November is the month we most associate with gratitude. Giving thanks, spending time with families, and giving to others coupled with the natural opportunity to associate with a gratitude practice—it is woven into our personal and professional culture. It’s the time of year we hear the question “What are you thankful for?” more than ever. We ask it, and we share with one another our appreciation for their time, love, actions, and more.
November is the perfect time to integrate an ongoing gratitude practice at your school. Research shows us that a regular gratitude practice correlates with positive emotional function and a reduction in emotional dysfunction, as well as positive relationship building. These are three qualities that can significantly increase overall well-being and happiness for us all and promote an environment where academic success can thrive. Gratitude has far more power to impact our students’ lives than we have ever realized.
Modeling and providing the opportunity to create a gratitude practice is a first step to adding a new tool to your school’s toolkit that supports student happiness and mental health resilience. Here are three ways we use technology to model and build our gratitude practice at Sarah Pyle Academy (SPA):
Students and staff participate in challenges throughout the year to build their gratitude practice. Using a Google Slide template for 10, 20, or more days, students and staff identify one thing they are grateful for, an act of kindness they participated in, and something they are looking forward to in the next 24 hours. I post my own challenge on my principal site (modeling the practice is critical to success), and students share their completed journals with their advisor or the teacher they feel most connected to and receive an incentive.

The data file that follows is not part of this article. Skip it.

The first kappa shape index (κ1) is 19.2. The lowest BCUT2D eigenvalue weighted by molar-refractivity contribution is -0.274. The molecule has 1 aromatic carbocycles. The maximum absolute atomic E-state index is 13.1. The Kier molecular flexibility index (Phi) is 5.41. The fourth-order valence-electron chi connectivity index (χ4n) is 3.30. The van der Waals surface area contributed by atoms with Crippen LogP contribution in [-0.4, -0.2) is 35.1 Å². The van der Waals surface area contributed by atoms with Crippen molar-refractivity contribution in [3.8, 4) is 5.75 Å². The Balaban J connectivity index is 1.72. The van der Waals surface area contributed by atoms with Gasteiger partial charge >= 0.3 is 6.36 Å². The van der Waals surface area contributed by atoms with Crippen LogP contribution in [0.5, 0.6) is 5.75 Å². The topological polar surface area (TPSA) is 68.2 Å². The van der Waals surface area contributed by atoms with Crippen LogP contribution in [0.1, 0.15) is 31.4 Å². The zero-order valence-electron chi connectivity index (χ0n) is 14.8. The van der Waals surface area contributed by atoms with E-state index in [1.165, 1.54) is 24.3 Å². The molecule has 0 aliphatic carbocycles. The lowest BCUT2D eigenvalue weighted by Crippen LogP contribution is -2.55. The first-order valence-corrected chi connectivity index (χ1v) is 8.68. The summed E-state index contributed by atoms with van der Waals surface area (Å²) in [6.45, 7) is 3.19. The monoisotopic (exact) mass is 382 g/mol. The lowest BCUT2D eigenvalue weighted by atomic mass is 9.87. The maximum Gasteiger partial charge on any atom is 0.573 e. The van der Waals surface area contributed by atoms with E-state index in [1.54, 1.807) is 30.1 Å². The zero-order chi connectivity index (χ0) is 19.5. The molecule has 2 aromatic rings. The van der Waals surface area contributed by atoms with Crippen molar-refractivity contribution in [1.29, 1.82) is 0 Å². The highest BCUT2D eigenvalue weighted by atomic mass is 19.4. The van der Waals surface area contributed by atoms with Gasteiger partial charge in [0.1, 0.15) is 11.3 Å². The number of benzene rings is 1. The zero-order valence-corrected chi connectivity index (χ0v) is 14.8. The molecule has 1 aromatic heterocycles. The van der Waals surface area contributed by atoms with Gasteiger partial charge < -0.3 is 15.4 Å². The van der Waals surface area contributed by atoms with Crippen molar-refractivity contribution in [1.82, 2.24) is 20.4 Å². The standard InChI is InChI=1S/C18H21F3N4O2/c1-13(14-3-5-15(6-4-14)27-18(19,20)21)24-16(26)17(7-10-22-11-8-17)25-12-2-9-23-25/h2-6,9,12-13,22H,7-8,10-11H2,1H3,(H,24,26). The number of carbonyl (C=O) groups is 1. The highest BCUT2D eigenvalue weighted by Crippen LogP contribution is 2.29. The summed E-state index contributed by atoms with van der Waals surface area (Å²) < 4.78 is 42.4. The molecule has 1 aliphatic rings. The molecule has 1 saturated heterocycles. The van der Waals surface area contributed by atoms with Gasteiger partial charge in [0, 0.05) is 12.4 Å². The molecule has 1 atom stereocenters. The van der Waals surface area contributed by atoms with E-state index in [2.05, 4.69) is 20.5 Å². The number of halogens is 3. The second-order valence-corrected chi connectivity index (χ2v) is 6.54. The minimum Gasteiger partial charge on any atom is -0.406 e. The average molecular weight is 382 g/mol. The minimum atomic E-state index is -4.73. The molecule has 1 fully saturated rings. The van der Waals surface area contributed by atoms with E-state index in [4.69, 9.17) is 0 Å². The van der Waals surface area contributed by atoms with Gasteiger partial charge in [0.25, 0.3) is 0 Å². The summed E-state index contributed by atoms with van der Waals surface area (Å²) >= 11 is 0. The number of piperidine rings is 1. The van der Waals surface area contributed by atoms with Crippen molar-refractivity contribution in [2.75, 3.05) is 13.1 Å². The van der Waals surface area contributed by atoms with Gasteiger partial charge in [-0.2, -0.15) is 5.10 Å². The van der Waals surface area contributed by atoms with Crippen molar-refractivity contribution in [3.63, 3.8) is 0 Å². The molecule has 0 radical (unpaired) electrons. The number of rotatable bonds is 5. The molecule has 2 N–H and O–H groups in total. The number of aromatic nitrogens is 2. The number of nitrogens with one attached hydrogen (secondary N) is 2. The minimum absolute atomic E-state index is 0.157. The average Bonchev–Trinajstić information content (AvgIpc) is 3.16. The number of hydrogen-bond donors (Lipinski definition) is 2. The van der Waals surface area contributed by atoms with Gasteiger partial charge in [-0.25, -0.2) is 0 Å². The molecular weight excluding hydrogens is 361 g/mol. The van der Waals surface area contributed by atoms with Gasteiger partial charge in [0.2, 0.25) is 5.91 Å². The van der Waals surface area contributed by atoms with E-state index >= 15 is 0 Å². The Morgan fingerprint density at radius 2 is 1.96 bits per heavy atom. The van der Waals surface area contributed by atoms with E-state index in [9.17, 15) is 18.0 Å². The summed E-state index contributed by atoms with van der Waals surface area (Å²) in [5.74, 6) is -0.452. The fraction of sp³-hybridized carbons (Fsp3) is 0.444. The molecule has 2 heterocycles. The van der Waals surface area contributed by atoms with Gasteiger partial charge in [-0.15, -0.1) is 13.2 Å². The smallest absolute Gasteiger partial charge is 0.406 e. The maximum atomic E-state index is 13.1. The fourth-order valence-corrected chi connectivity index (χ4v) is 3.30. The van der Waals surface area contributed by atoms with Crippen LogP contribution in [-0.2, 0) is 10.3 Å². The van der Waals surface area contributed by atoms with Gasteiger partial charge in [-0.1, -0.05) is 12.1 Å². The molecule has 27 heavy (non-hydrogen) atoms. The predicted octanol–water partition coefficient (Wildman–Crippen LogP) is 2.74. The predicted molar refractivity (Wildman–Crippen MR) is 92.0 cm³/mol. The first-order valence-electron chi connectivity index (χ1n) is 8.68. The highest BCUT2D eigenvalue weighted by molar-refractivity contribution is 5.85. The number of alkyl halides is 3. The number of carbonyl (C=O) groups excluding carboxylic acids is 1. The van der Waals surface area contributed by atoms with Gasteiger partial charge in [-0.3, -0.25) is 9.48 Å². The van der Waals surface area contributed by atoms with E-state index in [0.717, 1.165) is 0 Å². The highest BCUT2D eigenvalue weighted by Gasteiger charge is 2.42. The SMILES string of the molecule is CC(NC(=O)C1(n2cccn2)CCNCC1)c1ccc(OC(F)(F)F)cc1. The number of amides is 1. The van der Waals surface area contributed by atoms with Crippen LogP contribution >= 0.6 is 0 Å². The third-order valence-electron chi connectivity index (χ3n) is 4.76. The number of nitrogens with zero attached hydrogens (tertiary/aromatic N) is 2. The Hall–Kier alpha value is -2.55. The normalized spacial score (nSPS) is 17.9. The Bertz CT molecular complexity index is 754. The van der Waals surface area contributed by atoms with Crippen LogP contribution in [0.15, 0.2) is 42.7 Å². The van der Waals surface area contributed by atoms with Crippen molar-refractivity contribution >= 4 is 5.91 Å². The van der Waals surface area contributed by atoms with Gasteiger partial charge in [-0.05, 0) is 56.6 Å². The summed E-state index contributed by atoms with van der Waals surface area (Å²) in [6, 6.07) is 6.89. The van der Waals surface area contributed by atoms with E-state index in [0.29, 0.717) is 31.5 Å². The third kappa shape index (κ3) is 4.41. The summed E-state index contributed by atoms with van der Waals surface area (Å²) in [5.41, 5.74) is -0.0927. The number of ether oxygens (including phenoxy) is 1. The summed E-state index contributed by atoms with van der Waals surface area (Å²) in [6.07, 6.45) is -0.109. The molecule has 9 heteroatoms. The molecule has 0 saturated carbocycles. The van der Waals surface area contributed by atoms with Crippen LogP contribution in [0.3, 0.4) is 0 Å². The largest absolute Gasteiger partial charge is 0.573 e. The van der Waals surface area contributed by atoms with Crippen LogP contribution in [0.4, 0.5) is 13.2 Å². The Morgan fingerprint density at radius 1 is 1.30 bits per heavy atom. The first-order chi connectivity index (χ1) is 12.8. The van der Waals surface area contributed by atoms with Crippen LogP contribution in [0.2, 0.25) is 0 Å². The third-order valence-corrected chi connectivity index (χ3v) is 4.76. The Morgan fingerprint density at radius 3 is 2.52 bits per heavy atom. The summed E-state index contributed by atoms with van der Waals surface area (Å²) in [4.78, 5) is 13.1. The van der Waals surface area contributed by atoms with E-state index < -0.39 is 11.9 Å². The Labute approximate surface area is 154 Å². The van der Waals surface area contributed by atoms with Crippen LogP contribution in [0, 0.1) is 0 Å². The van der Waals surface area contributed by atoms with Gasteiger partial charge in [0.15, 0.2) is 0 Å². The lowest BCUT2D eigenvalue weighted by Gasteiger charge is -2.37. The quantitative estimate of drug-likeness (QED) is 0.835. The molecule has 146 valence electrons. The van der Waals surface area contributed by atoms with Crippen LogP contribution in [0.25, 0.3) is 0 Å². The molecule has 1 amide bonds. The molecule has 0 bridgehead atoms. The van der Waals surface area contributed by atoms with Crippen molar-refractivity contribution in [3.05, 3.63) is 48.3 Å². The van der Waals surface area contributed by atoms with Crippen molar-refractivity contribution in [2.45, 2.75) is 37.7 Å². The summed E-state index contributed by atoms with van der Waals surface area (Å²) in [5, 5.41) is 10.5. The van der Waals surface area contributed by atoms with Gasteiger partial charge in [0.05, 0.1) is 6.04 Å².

There are many apps and websites which students can use for a digital gratitude journal. At SPA, we developed a Google form and embedded a link in our schoolwide calendar (accessible to students, parents, and staff). The link connects to a short Google form that asks specific reflection questions involving gratitude and aligned specifically to our school. The questions change based on the time of the year, community input, and events and activities (homecoming, standardized tests, etc.). They also are responsive to any schoolwide issues or concerns we may be dealing with at the time. We find this practice is an awesome opportunity for us to focus on what is “right in our SPA world” and develop that positive perspective that is often hard to do when life gets difficult.
This year, Laura Malmstrom, our school counselor, brought the “Throw Shine, Not Shade” initiative back from the American School Counselors Association conference. Through the initiative, we publicly shout out each other for our impact in making our community better. Right now, we use a public bulletin board, but we are developing a game on FlipGrid, a free social learning platform that allows members of your school community to respond to prompts or create videos. We are aspiring to have a #ThrowShine FlipGrid mixtape.
Supporting our students’ mental health and overall well-being is a need that has intensified. The more we know, the more we recognize the imperative in providing the resources, training and opportunities in being responsive to the emotional, social, and mental health of our entire school community as the best way to build the most successful, healthy, and happy academic program.
How can we integrate a gratitude practice into our district, school, and classrooms to achieve the positive impacts, and where can technology be used to maximize the access and integrity of our efforts?
Kristina MacBury is principal at Sarah Pyle Academy in Wilmington, DE. She is an author, speaker, leadership coach, and advocate for school happiness agency. She is a 2018 NASSP Digital Principal of the Year and in 2017 was named a Top 30 Technologist, Transformer, and Trailblazer by the Center for Digital Education. Follow her on Twitter at @MacBuryKristina and visit her blog at http://educate4hope.com/blog.